The Noble Pig, Factory Farms, & How You Can Make A Difference: Part II of II

In last week’s post I asserted that raising pigs in confinement was fraught with problems.  Animal abuses, antibiotic overuse, worker abuses, environmental impacts, and just about anything else imaginable.  My position is simply this: Factory farming is cruel, dangerous, and deliberately hidden from the public view.  In stark contrast, pasture pig raising is humane (as humane as raising animals for food can be), safer for the animals and the workers, more environmentally sound, and in full view of the public.  I see no real comparison between the two practices.

Back in February, I took a tour of the pig raising operation at Venetucci Farm just outside of Colorado Springs.  Ben and I had paid a deposit for one hog, and we wanted to verify the facilities before we went through with the purchase.  We had heard about the pasture pig raising operation at Venetucci, and we were not disappointed.  The pigs were living on wide-open pastures, rooting in the soil, piglets nursing from their mothers, and piglets growing up with their siblings.  The pigs were friendly, inquisitive, displayed social hierarchies, and alternated between eating, interacting with other pigs and us, and lying in the sun.  In other words, the pigs were being given the space and time to just be pigs.  Dare I say the entire scene looked just like hog heaven?

The timing of this two part series is no coincidence – our Venetucci pig went to slaughter this week.  Watch the video below, and there’s a good chance you’ll see our pig in one of clips.  This may bring-up feelings questing how we could eat such a wonderful creature?  I ask another question.  If I am an omnivore, how could I eat a creature that has been tortured its entire life?  Which is more tragic – an animal raised to suffer, slaughtered with cruelty, and then eaten?  Or an animal that lived a content and natural life, and was slaughtered without torture?  You know my answer to that question – what’s yours?

Perhaps one day I won’t eat meat, or any animal products at all.  That day might come, but I honestly don’t know.  What I do know is while I am still comfortable eating meat, I am not comfortable having the animal that provided that meat tortured on my behalf.  We pick-up our cuts of pork next week, and I am sincerely looking forward to natural bacon, cured hams, pork chops, and sausage.  Today I had a moment of silence on behalf of our pig, and I’m sure next week I will pause considerably longer.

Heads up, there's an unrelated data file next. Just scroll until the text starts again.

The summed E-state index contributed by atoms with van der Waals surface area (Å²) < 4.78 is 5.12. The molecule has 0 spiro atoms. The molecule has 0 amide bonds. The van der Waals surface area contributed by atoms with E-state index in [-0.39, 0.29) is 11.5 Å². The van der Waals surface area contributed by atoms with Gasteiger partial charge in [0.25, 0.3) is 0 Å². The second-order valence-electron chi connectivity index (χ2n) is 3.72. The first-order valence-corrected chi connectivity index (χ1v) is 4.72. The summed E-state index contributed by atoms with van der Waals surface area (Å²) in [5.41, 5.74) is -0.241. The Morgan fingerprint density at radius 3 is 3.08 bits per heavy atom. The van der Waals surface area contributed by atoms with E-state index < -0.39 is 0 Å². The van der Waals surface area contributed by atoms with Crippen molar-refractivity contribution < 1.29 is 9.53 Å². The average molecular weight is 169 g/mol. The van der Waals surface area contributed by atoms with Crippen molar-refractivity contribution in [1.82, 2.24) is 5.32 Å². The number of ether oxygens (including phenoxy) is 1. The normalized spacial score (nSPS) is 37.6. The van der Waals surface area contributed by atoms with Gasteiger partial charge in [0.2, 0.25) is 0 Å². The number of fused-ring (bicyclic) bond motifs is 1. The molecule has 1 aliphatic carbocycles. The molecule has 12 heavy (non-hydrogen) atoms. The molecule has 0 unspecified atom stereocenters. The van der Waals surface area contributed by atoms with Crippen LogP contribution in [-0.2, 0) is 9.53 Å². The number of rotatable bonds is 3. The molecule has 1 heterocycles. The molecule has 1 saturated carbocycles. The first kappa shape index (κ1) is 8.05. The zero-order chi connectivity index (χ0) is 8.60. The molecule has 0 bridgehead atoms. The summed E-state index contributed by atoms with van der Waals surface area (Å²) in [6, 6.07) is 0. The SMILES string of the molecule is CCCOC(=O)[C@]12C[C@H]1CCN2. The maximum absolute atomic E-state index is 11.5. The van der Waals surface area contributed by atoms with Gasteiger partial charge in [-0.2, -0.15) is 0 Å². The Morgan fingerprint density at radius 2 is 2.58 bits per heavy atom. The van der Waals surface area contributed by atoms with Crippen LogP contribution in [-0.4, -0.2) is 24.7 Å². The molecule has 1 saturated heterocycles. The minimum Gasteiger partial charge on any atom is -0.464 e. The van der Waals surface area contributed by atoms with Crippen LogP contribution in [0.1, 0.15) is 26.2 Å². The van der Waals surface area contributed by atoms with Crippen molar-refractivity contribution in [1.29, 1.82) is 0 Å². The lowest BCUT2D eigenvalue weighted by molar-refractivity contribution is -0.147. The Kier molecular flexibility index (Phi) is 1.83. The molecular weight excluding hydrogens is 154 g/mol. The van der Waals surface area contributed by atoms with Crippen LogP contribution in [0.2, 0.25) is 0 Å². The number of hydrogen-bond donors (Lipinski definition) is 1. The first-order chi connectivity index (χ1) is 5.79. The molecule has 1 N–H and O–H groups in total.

Take a few minutes and watch the video below – you’ll see nothing but happy, healthy pigs on pasture.  Remember the video that you watched last week, and assess both situations.  Perhaps you’re comfortable with factory farming.  Perhaps you’re comfortable with pasture raising pigs.  Or perhaps you’re not comfortable with any of it.  I don’t ask that you make one decision over another, I only ask that you make a decision that resonates with your gut.  Be honest about your options, and make choices that reflect what you feel.  Your choices matter – this particular choice matters a whole lot.

About Christine

Backyard farming rocks!

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6 Responses to The Noble Pig, Factory Farms, & How You Can Make A Difference: Part II of II

  1. Leslie April 4, 2014 at 9:25 am #

    Very interesting post and video. Thanks, again, Christine. You always deliver quality information — makes me want to plan a vacation to Colorado Springs at the right time to “harvest” a happy pig.

    • Christine April 4, 2014 at 2:02 pm #

      Glad to hear it! Any pasture pork producers out your way?

  2. Raleigh April 4, 2014 at 7:03 pm #

    I enjoyed this series and do definitely like the open environment in which Venetucci Farm does their open pasture raising of the hogs. Since I can’t go hunting this year, I will probably go to them for pork.

    • Christine April 6, 2014 at 11:11 am #

      I was at Venetucci last night for a barn dance and pig roast. The pork was really good – what I expected from pasture raised.

  3. Jim April 9, 2014 at 11:37 pm #

    I was looking at your web page it was very interesting to look at. I also have a small farm in Fountain. We have a CSA called Hill Billy Farms.

    • Christine April 10, 2014 at 3:58 pm #

      I think we’ve met – do you and your wife run the Colorado Poultry Clinic? We sold you some Muscovy ducks maybe three years ago. Love you guys – you do great work. :)

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